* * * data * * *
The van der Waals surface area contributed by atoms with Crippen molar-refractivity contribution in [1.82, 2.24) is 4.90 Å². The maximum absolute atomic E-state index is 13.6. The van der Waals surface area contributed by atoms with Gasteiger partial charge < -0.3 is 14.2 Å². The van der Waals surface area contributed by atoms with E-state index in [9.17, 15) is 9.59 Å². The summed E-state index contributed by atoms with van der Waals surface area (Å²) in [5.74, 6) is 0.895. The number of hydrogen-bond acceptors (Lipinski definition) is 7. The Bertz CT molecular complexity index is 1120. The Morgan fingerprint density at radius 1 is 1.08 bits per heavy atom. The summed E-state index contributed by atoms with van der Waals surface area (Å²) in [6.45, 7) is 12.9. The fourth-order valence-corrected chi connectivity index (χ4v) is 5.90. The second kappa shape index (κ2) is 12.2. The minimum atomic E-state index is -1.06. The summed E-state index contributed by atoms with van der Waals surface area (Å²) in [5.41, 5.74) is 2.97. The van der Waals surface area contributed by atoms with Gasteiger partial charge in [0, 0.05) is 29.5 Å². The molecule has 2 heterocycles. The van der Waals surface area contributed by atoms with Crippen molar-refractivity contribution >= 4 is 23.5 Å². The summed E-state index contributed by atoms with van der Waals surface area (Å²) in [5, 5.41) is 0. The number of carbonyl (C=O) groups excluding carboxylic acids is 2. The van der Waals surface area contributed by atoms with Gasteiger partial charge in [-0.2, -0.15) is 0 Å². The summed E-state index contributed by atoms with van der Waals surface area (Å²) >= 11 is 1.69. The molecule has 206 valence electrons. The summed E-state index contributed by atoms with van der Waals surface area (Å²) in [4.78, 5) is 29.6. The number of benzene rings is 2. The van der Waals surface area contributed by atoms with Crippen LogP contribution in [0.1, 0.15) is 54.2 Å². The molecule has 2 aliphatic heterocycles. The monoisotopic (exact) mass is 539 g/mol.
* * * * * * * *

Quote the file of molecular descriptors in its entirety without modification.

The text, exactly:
The van der Waals surface area contributed by atoms with Crippen molar-refractivity contribution in [1.82, 2.24) is 4.90 Å². The maximum absolute atomic E-state index is 13.6. The van der Waals surface area contributed by atoms with Gasteiger partial charge < -0.3 is 14.2 Å². The van der Waals surface area contributed by atoms with E-state index in [9.17, 15) is 9.59 Å². The summed E-state index contributed by atoms with van der Waals surface area (Å²) in [5.74, 6) is 0.895. The number of hydrogen-bond acceptors (Lipinski definition) is 7. The Bertz CT molecular complexity index is 1120. The Morgan fingerprint density at radius 1 is 1.08 bits per heavy atom. The summed E-state index contributed by atoms with van der Waals surface area (Å²) in [6.45, 7) is 12.9. The fourth-order valence-corrected chi connectivity index (χ4v) is 5.90. The second kappa shape index (κ2) is 12.2. The minimum atomic E-state index is -1.06. The summed E-state index contributed by atoms with van der Waals surface area (Å²) in [5.41, 5.74) is 2.97. The van der Waals surface area contributed by atoms with Gasteiger partial charge in [0, 0.05) is 29.5 Å². The molecule has 2 heterocycles. The van der Waals surface area contributed by atoms with Crippen molar-refractivity contribution >= 4 is 23.5 Å². The summed E-state index contributed by atoms with van der Waals surface area (Å²) in [5, 5.41) is 0. The number of carbonyl (C=O) groups excluding carboxylic acids is 2. The van der Waals surface area contributed by atoms with Gasteiger partial charge in [-0.2, -0.15) is 0 Å². The summed E-state index contributed by atoms with van der Waals surface area (Å²) >= 11 is 1.69. The molecule has 206 valence electrons. The summed E-state index contributed by atoms with van der Waals surface area (Å²) in [4.78, 5) is 29.6. The number of benzene rings is 2. The van der Waals surface area contributed by atoms with Crippen LogP contribution in [0.1, 0.15) is 54.2 Å². The molecule has 2 aliphatic heterocycles. The monoisotopic (exact) mass is 539 g/mol.